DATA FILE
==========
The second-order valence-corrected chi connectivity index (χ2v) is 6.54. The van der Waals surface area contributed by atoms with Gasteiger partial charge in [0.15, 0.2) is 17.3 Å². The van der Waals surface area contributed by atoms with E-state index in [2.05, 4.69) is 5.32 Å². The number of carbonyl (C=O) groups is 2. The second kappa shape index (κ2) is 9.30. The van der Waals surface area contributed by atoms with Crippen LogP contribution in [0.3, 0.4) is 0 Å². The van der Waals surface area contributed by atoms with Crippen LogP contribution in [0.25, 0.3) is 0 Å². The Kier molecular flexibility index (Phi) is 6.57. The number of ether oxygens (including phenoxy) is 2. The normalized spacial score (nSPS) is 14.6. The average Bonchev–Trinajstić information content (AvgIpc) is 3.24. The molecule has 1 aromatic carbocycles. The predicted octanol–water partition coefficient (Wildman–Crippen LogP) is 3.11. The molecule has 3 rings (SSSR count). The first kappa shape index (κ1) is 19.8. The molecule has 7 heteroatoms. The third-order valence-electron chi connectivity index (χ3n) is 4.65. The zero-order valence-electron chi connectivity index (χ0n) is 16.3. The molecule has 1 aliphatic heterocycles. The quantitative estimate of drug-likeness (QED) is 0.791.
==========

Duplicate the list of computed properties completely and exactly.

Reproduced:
The second-order valence-corrected chi connectivity index (χ2v) is 6.54. The van der Waals surface area contributed by atoms with Gasteiger partial charge in [0.15, 0.2) is 17.3 Å². The van der Waals surface area contributed by atoms with E-state index in [2.05, 4.69) is 5.32 Å². The number of carbonyl (C=O) groups is 2. The second kappa shape index (κ2) is 9.30. The van der Waals surface area contributed by atoms with Crippen LogP contribution in [0.3, 0.4) is 0 Å². The van der Waals surface area contributed by atoms with Crippen LogP contribution in [0.25, 0.3) is 0 Å². The Kier molecular flexibility index (Phi) is 6.57. The number of ether oxygens (including phenoxy) is 2. The normalized spacial score (nSPS) is 14.6. The average Bonchev–Trinajstić information content (AvgIpc) is 3.24. The molecule has 1 aromatic carbocycles. The predicted octanol–water partition coefficient (Wildman–Crippen LogP) is 3.11. The molecule has 3 rings (SSSR count). The first kappa shape index (κ1) is 19.8. The molecule has 7 heteroatoms. The third-order valence-electron chi connectivity index (χ3n) is 4.65. The zero-order valence-electron chi connectivity index (χ0n) is 16.3. The molecule has 1 aliphatic heterocycles. The quantitative estimate of drug-likeness (QED) is 0.791.